he Dow Jones Industrial Average crossed 12,000 for the first time since June 2008, just hours after President Obama delivered a State of the Union address that Huffington Post political editor Howard Fineman calls "the most pro-business speech a Democrat has given, since, well, that a Democrat has given." Obama called for lower corporate tax rates and ditching unnecessary regulation, and proposed unspecific steps to lower the deficit. Did Obama's speech nudge the Dow above the psychologically important 12,000 threshold? (Watch a Bloomberg discussion about the Dow's rise)
Obama's speech helped: The stock market certainly "seemed to enjoy the State of the Union address," says Sean Gregory in Time. But Obama's optimistic "pep talk" and "chatter about lower corporate tax rates" aren't the only factor in the Dow's "remarkable" bounce. Some "hard-core data," like good housing news, did as much or more to "put the market in a good mood," and the Fed's "monetary stimulus" is probably "inflating the good vibe."
"Dow 12,000: A welcome milestone"
And he deserves credit for more than this speech: "For those of you keeping score at home, the Dow closed at 7,949 on Bush's last day in office," says Jed Lewison in Daily Kos. That means between Obama's inauguration and second State of the Union, the Dow has jumped 50 percent. If conservatives blamed the president's "socialism run amok" for the Dow's lows in his first two months in office, it's only fair to credit this same "liberal thugism" for where the market is now.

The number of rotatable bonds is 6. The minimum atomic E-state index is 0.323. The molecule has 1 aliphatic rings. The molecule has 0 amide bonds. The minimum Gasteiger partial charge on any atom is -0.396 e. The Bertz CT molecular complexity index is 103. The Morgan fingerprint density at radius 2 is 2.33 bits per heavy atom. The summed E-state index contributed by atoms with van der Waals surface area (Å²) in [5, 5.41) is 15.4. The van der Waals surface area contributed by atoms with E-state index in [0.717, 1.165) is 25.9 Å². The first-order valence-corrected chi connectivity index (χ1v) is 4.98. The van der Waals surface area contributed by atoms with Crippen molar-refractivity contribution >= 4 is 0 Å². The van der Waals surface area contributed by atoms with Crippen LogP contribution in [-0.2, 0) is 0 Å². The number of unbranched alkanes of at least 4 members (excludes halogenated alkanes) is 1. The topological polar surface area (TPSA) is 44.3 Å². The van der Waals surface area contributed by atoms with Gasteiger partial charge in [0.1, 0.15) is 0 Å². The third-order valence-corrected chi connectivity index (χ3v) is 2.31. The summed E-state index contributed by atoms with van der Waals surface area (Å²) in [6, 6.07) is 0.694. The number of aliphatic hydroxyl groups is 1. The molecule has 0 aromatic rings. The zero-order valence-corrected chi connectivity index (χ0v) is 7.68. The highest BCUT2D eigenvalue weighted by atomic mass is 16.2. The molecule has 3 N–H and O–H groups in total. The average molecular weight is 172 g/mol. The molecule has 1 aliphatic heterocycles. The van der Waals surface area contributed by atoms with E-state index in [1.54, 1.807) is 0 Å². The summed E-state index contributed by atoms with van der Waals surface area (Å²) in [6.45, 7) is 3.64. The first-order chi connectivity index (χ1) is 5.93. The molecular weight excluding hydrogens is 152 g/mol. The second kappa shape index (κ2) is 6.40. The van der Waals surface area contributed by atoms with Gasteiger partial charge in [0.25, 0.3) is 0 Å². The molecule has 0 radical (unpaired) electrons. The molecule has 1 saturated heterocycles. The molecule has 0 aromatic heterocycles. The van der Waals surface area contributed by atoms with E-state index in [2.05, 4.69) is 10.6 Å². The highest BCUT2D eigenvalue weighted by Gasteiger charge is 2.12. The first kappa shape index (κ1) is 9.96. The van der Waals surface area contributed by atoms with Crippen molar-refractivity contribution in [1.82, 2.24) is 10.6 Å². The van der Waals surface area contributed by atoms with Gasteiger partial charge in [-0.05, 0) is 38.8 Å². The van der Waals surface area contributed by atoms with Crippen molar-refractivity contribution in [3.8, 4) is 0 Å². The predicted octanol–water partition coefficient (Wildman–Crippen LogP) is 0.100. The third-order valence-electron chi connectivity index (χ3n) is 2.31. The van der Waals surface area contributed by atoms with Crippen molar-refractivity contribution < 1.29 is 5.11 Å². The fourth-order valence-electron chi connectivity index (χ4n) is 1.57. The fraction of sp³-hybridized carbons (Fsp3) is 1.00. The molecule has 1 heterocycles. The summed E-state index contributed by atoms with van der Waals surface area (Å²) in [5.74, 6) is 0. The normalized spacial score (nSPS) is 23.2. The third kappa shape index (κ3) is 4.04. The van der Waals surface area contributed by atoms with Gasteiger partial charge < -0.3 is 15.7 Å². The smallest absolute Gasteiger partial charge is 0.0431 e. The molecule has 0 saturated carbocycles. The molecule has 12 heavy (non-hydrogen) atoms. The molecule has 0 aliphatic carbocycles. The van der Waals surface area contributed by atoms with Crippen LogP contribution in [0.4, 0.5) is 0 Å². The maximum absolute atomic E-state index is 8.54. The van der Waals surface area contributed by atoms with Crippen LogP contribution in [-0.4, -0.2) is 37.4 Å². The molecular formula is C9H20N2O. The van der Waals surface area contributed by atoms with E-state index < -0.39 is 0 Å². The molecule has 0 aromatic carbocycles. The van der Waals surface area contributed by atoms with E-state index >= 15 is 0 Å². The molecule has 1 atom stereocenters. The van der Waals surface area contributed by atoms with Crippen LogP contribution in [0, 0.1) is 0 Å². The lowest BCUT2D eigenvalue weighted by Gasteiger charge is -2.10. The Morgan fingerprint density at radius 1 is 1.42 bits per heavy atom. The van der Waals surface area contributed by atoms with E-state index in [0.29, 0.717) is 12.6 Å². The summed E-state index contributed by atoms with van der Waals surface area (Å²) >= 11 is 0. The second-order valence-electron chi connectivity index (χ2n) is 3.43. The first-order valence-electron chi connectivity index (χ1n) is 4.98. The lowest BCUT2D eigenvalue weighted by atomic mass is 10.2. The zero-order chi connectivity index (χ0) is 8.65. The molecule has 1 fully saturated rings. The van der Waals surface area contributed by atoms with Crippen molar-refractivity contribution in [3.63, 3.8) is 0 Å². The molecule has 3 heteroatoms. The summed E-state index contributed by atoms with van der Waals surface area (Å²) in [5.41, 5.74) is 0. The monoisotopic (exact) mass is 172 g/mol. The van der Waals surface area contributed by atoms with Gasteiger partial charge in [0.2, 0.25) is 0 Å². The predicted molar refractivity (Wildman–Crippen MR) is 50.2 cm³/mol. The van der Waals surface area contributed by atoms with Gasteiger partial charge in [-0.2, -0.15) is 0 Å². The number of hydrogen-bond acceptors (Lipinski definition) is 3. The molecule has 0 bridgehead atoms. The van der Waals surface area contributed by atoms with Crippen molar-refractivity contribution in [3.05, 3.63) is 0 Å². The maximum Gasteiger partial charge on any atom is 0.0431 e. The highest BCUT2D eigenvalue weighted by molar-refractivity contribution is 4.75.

"Dow at 12,000: Obama must really be a socialist now"
But a pep talk won't solve our "grim" problems: Capitalism is a fickle mistress, says Megan McArdle in The Atlantic. Obama spent about an hour "kind of noting, offhand, that we might have a problem" in our projected $1.5 trillion deficit, but "studiously" avoided "any serious solutions." That won't cut it. Dow 12,000 is great for now, but "the market is fully prepared to serve as judge, jury, and executioner if we don't straighten up soon."
"U.S. budget deficit to pass $1.5 trillion this year"
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